Fred, Fred, Fred: Thompson's Challenge Has a Name

Fred Thompson is weighing a run for president  --  with a name that doesn't get much respect.
Fred Thompson is weighing a run for president -- with a name that doesn't get much respect. (By Rick Gershon -- Getty Images)
By Monica Hesse
Washington Post Staff Writer
Sunday, August 12, 2007

In the swampy soup of hopefuls for the 2008 presidential election, there is a man with a funny name. (No, not that one.)

We're thinking of the one named Fred (Thompson).

Say it out loud. Do it. Fred. Fred. In the South, Fray-ud.


It has the tonal quality of something being dropped on the floor, something heavy and damp-ish.

Waterlogged paper towel.


The phonetics of the name seem integral to its image problem: On, a "Fred" is defined as "a person who does stupid, annoying, or idiotic things" (Fred Flintstone, Fred Mertz). The best-case descriptors a Fred can hope for are terms like well-intentioned, predictable, benign (Fred Rogers).

There has never before been a major presidential candidate named Fred. There were two Alfreds, in 1928 and 1936. But Alfred, being all British and Batman-y, is not the same.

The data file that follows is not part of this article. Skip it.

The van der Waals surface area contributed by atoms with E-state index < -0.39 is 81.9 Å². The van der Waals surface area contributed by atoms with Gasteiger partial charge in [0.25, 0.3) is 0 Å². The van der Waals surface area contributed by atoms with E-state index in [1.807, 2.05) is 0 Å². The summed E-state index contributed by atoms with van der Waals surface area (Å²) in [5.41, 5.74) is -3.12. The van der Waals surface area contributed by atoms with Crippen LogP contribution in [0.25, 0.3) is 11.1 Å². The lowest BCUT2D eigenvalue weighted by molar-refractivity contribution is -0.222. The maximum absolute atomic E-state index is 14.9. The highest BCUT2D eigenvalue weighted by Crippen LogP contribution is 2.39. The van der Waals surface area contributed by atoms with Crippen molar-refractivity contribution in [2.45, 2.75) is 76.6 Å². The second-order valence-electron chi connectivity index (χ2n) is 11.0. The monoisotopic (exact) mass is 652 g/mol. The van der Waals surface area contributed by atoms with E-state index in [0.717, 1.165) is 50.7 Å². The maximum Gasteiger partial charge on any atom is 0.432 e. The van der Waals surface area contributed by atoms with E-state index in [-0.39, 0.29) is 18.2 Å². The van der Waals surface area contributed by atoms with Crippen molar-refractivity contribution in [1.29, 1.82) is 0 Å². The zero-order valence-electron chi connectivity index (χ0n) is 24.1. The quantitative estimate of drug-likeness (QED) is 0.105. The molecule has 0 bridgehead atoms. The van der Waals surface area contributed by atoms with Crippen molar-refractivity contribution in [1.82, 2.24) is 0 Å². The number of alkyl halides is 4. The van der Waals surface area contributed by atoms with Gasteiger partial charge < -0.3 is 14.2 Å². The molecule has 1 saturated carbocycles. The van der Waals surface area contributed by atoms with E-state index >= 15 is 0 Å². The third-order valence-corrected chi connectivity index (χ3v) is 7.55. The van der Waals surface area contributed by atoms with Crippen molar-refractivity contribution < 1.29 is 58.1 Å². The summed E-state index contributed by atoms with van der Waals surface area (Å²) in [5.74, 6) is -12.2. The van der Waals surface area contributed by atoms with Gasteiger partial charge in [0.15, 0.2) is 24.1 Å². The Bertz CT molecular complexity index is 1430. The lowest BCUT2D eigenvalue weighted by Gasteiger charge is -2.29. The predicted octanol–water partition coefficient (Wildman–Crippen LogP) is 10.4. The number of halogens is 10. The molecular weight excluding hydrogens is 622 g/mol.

Then, out of almost nowhere, came Thompson, who is transcending the notion of Fred.

Recent media accounts of the guy (who has not yet officially announced his candidacy) would have us believe that being a Fred means Law & Orderly sex-in-a-suit, a name exuding such flypaper pheromones that people find themselves helplessly drawn in. Chris Matthews dedicated three minutes of a recent "Hardball" to exploring Thompson's sex appeal. London's Sunday Times last month interviewed a bevy of his ex-girlfriends, all of whom have drunk the Fred-Aid: "He's majestic," said country singer/Fredophile Lorrie Morgan. "Women love a soft place to lay and a strong pair of hands to hold us."


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